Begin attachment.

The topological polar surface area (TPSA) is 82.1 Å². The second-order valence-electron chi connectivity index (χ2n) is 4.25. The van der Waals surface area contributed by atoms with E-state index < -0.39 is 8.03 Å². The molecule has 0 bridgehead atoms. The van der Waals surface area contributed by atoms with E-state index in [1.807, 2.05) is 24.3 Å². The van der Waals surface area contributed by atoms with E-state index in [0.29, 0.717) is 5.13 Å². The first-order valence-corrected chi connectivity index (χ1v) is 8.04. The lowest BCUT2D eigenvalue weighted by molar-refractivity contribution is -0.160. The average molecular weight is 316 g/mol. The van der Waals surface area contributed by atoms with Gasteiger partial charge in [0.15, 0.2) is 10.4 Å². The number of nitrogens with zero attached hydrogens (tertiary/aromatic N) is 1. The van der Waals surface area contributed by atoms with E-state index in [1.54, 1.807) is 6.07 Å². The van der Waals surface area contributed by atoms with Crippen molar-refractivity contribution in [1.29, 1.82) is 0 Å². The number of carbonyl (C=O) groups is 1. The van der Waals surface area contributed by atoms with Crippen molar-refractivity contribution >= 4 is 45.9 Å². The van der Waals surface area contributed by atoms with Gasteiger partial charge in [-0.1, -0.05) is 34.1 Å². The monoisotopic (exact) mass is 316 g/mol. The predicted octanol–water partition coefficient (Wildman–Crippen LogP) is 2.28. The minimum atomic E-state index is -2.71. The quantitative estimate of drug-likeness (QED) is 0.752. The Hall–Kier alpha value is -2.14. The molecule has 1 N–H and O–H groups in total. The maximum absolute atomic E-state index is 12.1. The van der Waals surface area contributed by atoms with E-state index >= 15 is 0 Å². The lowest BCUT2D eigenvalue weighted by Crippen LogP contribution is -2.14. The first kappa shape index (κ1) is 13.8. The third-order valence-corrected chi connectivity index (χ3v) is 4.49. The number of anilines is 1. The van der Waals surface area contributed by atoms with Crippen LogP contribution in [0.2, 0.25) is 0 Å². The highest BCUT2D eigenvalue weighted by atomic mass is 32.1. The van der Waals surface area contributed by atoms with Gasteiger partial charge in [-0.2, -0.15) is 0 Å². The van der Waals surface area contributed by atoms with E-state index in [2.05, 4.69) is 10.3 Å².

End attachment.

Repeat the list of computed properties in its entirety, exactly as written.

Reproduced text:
The topological polar surface area (TPSA) is 82.1 Å². The second-order valence-electron chi connectivity index (χ2n) is 4.25. The van der Waals surface area contributed by atoms with E-state index < -0.39 is 8.03 Å². The molecule has 0 bridgehead atoms. The van der Waals surface area contributed by atoms with E-state index in [1.807, 2.05) is 24.3 Å². The van der Waals surface area contributed by atoms with E-state index in [0.29, 0.717) is 5.13 Å². The first-order valence-corrected chi connectivity index (χ1v) is 8.04. The lowest BCUT2D eigenvalue weighted by molar-refractivity contribution is -0.160. The average molecular weight is 316 g/mol. The van der Waals surface area contributed by atoms with Gasteiger partial charge in [0.15, 0.2) is 10.4 Å². The number of nitrogens with zero attached hydrogens (tertiary/aromatic N) is 1. The van der Waals surface area contributed by atoms with E-state index in [1.54, 1.807) is 6.07 Å². The van der Waals surface area contributed by atoms with Crippen molar-refractivity contribution in [1.29, 1.82) is 0 Å². The number of carbonyl (C=O) groups is 1. The van der Waals surface area contributed by atoms with Crippen molar-refractivity contribution >= 4 is 45.9 Å². The van der Waals surface area contributed by atoms with Gasteiger partial charge in [-0.1, -0.05) is 34.1 Å². The monoisotopic (exact) mass is 316 g/mol. The predicted octanol–water partition coefficient (Wildman–Crippen LogP) is 2.28. The minimum atomic E-state index is -2.71. The quantitative estimate of drug-likeness (QED) is 0.752. The Hall–Kier alpha value is -2.14. The molecule has 1 N–H and O–H groups in total. The maximum absolute atomic E-state index is 12.1. The van der Waals surface area contributed by atoms with E-state index >= 15 is 0 Å². The lowest BCUT2D eigenvalue weighted by Crippen LogP contribution is -2.14. The first kappa shape index (κ1) is 13.8. The third-order valence-corrected chi connectivity index (χ3v) is 4.49. The number of anilines is 1. The van der Waals surface area contributed by atoms with Crippen LogP contribution in [0.2, 0.25) is 0 Å². The highest BCUT2D eigenvalue weighted by atomic mass is 32.1. The van der Waals surface area contributed by atoms with Gasteiger partial charge in [-0.2, -0.15) is 0 Å². The van der Waals surface area contributed by atoms with E-state index in [2.05, 4.69) is 10.3 Å².